Similar to the Los Angeles protests with The Game and Snoop Dogg, Houston rappers are too in motion of leading this proactive civil movement of putting their money in Black-owned banks. Tuesday July 18, Houston’s notable local entertainment influences met with mayor Sylvester Turner in hopes to find ways to save the Black communities.
One way was to suppport Black financial institutions and businesses. The united rappers and entertainers individually opened accounts at Unity Bank, the only black-owned bank in the state of Texas located in Houston’s Third Ward area. Houston’s big names such as Paul Wall, Slim Thug, Lil Ke Ke, Willie D and many more all participated in this cautious action.
“We don’t want to wait until there are riots in the streets ’til we do this,” said White rapper and business owner Paul Wall. “Let’s do this now. Let’s be proactive about it.”
Mayor of Houston Sylvester Turner knows how impactful the actions of a united celebrity driven group could be on the people. As a result, he intensively listened to the artists’ concerns, including the urgent call for more economic opportunity and the controversial request for cops to racially reflect the communities of color they patrol.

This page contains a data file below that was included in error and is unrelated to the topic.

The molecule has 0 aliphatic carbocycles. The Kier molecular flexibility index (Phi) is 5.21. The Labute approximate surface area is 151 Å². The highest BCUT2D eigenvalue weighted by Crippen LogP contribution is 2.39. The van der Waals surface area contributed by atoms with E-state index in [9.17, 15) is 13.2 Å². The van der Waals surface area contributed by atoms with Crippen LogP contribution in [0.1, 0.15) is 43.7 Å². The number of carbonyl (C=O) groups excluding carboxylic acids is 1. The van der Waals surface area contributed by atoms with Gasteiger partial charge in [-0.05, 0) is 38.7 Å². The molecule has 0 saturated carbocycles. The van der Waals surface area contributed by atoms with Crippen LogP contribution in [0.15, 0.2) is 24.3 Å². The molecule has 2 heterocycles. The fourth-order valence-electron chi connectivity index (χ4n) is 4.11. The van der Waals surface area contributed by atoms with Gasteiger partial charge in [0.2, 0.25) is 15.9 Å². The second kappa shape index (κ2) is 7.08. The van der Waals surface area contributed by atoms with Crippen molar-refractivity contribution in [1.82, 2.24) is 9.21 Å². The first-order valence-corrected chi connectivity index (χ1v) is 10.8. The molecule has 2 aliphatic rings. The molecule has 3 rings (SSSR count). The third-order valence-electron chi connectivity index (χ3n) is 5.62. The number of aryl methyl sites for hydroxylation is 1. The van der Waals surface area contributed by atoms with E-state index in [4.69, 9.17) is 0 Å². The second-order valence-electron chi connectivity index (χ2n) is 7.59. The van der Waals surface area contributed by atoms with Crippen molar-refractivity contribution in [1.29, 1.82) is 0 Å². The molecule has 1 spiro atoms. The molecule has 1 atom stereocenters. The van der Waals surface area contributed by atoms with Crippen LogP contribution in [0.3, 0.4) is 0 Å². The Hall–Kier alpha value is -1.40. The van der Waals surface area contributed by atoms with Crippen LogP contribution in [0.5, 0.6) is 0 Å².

“There a lot of people in our city that have lost hope,” Mayor Turner said. “And people are feeling helpless. People in many ways are feeling disrespected, and these individuals here- these artists- they have collectively more power than I do.”
The rappers plan on using their influence heavily. Putting money in Black-owed bank was a move inspired by Atlanta activist and hip-hop star Killer Mike after he was responsible for Citizens Trust, a black-owned bank in Atlanta, gaining more than 8,000 members, including ATL rapper T.I,Usher and Jermaine Dupri after he urged them to open up accounts. Houston native, singer and record company owner Solange Knowles also has her money in a Black-owned bank.
That’s just the first step in the making change. Not only is the goal of the unified Houston emcees goal to end racial injustices, police brutality, and violence but to also educate people on the what the movement is about.
At the meeting, Houston hip-hop legend Willie D said this group’s mission is to “create an atmosphere of respect instead of discontent with our law enforcement. You know, it’s very important that people understand that when we say Black Lives matter, we’re not saying that Blue Lives do not matter.”
Pictures from the meeting:
You might also like
More from News
Amazon has scored big after reportedly securing the rights to Peter Berg's highly-anticipated Rihanna documentary. According to The Hollywood Reporter, the streaming giant paid …
Despite middle aged opinion, Hip Hop is still a young man's game. DJ The Rapper, is a Nashville born/Houston bred lyricist …